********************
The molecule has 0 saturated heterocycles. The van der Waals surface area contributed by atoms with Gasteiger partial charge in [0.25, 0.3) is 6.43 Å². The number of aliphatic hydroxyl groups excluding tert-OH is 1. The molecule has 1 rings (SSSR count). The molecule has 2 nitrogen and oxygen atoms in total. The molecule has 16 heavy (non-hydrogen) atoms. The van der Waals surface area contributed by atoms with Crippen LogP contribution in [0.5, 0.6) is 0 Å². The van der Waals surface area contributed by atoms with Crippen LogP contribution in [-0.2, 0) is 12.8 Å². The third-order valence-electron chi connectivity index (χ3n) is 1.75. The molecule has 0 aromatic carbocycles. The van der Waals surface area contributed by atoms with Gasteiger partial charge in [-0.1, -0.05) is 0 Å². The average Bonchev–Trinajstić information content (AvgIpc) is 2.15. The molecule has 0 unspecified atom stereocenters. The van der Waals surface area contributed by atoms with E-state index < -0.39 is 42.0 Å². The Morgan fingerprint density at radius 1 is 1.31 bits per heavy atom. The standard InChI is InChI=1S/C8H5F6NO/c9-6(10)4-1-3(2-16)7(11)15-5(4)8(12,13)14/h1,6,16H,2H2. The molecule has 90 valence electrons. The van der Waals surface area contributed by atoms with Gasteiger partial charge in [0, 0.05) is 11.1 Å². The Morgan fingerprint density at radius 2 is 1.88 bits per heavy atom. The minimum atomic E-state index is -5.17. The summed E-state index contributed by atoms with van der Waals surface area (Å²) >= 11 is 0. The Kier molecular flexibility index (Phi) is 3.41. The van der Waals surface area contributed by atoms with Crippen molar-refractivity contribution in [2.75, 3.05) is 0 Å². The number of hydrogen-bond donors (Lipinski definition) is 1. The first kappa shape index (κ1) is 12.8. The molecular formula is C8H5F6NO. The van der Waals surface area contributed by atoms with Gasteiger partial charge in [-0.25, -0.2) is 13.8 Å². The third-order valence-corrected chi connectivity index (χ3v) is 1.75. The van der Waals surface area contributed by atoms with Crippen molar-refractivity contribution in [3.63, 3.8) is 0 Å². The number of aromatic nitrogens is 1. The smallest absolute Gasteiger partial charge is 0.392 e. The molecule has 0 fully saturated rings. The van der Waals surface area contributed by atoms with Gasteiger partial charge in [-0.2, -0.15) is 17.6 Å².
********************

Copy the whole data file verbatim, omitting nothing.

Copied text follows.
The molecule has 0 saturated heterocycles. The van der Waals surface area contributed by atoms with Gasteiger partial charge in [0.25, 0.3) is 6.43 Å². The number of aliphatic hydroxyl groups excluding tert-OH is 1. The molecule has 1 rings (SSSR count). The molecule has 2 nitrogen and oxygen atoms in total. The molecule has 16 heavy (non-hydrogen) atoms. The van der Waals surface area contributed by atoms with Crippen LogP contribution in [0.5, 0.6) is 0 Å². The van der Waals surface area contributed by atoms with Crippen LogP contribution in [-0.2, 0) is 12.8 Å². The third-order valence-electron chi connectivity index (χ3n) is 1.75. The molecule has 0 aromatic carbocycles. The van der Waals surface area contributed by atoms with Gasteiger partial charge in [-0.1, -0.05) is 0 Å². The average Bonchev–Trinajstić information content (AvgIpc) is 2.15. The molecule has 0 unspecified atom stereocenters. The van der Waals surface area contributed by atoms with E-state index < -0.39 is 42.0 Å². The Morgan fingerprint density at radius 1 is 1.31 bits per heavy atom. The standard InChI is InChI=1S/C8H5F6NO/c9-6(10)4-1-3(2-16)7(11)15-5(4)8(12,13)14/h1,6,16H,2H2. The molecule has 90 valence electrons. The van der Waals surface area contributed by atoms with Gasteiger partial charge in [0, 0.05) is 11.1 Å². The Morgan fingerprint density at radius 2 is 1.88 bits per heavy atom. The minimum atomic E-state index is -5.17. The summed E-state index contributed by atoms with van der Waals surface area (Å²) >= 11 is 0. The Kier molecular flexibility index (Phi) is 3.41. The van der Waals surface area contributed by atoms with Crippen molar-refractivity contribution in [2.75, 3.05) is 0 Å². The number of hydrogen-bond donors (Lipinski definition) is 1. The first kappa shape index (κ1) is 12.8. The molecular formula is C8H5F6NO. The van der Waals surface area contributed by atoms with Gasteiger partial charge in [-0.25, -0.2) is 13.8 Å². The third-order valence-corrected chi connectivity index (χ3v) is 1.75. The van der Waals surface area contributed by atoms with Crippen molar-refractivity contribution in [3.63, 3.8) is 0 Å². The number of aromatic nitrogens is 1. The smallest absolute Gasteiger partial charge is 0.392 e. The molecule has 0 fully saturated rings. The van der Waals surface area contributed by atoms with Gasteiger partial charge in [-0.2, -0.15) is 17.6 Å².